The role of V5 (hMT+) in visually guided hand movements: an fMRI study

C. Oreja-Guevara
Abstract Electrophysiological studies in animals suggest that visuomotor control of forelimb and eye movements involves reciprocal connections between several areas (striate, extrastriate, parietal, motor and premotor) related to movement performance and visuospatial coding of movement direction. The extrastriate area MT [V5 (hMT+) in humans] located in the ,dorsal pathway' of the primate brain is specialized in the processing of visual motion information. The aim of our study was to investigate the functional role of V5 (hMT+) in the control of visually guided hand movements and to identify the corresponding cortex activation implicated in the visuomotor tasks using functional magnetic resonance imaging. Eight human subjects performed visually guided hand movements, either continuously tracking a horizontally moving target or performing ballistic tracking movements of a cursor to an eccentric stationary target while fixating a central fixation cross. The tracking movements were back-projected onto the screen using a cursor which was moved by an MRI-compatible joystick. Both conditions activated area V5 (hMT+), right more than left, particularly during continuous tracking. In addition, a large-scale sensorimotor circuit which included sensorimotor cortex, premotor cortex, striatum, thalamus and cerebellum as well as a number of cortical areas along the intraparietal sulcus in both hemispheres were activated. Because activity was increased in V5 (hMT+) during continuous tracking but not during ballistic tracking as compared to motion perception, it has a pivotal role during the visual control of forelimb movements as well. [source]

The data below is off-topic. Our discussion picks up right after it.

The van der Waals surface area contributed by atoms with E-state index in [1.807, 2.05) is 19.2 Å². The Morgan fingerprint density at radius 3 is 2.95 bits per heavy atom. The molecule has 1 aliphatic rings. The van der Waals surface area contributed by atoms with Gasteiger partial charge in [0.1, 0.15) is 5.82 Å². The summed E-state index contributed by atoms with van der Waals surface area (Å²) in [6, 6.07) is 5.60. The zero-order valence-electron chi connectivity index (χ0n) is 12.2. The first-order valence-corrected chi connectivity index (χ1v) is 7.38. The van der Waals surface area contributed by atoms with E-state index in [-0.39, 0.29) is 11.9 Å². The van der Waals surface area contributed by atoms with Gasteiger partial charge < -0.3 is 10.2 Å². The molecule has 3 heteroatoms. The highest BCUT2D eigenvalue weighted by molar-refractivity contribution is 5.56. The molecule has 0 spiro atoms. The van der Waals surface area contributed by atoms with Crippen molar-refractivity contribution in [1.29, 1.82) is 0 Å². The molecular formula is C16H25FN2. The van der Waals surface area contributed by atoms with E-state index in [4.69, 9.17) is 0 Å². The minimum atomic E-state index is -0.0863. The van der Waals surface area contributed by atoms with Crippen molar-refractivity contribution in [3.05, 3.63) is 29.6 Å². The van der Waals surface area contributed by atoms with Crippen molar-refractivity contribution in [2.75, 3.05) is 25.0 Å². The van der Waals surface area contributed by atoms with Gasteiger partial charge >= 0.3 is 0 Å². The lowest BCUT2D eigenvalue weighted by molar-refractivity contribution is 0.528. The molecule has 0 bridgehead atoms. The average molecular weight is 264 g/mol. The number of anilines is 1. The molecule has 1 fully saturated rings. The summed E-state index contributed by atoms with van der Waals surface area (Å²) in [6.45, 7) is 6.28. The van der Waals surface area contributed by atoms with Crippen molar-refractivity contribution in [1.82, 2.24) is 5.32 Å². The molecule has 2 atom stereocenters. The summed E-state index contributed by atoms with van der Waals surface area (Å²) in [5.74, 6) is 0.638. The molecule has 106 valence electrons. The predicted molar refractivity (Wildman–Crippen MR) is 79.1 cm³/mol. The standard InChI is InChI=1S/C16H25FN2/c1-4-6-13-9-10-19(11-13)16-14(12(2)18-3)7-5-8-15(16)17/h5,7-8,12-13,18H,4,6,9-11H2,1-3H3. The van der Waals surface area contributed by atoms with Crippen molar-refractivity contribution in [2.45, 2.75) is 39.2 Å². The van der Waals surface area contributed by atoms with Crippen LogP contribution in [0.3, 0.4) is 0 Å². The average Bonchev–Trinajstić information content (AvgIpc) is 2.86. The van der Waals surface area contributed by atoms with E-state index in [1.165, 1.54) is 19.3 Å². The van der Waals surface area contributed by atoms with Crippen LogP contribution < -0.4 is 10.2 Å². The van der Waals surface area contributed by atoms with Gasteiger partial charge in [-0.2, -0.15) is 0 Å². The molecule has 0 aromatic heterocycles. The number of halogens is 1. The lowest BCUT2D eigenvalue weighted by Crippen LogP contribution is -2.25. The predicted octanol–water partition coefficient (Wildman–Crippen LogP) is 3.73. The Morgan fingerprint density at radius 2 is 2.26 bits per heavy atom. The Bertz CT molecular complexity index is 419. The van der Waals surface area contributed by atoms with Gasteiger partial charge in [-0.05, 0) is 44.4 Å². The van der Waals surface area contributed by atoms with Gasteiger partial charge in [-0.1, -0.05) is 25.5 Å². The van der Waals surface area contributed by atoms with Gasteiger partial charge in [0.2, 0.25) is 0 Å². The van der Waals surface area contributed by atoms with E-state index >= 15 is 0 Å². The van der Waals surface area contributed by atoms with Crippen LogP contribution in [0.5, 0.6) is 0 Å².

REVIEW: The functional organization of the intraparietal sulcus in humans and monkeys

Christian Grefkes
Abstract In macaque monkeys, the posterior parietal cortex (PPC) is concerned with the integration of multimodal information for constructing a spatial representation of the external world (in relation to the macaque's body or parts thereof), and planning and executing object-centred movements. The areas within the intraparietal sulcus (IPS), in particular, serve as interfaces between the perceptive and motor systems for controlling arm and eye movements in space. We review here the latest evidence for the existence of the IPS areas AIP (anterior intraparietal area), VIP (ventral intraparietal area), MIP (medial intraparietal area), LIP (lateral intraparietal area) and CIP (caudal intraparietal area) in macaques, and discuss putative human equivalents as assessed with functional magnetic resonance imaging. The data suggest that anterior parts of the IPS comprising areas AIP and VIP are relatively well preserved across species. By contrast, posterior areas such as area LIP and CIP have been found more medially in humans, possibly reflecting differences in the evolution of the dorsal visual stream and the inferior parietal lobule. Despite interspecies differences in the precise functional anatomy of the IPS areas, the functional relevance of this sulcus for visuomotor tasks comprising target selections for arm and eye movements, object manipulation and visuospatial attention is similar in humans and macaques, as is also suggested by studies of neurological deficits (apraxia, neglect, Bálint's syndrome) resulting from lesions to this region. [source]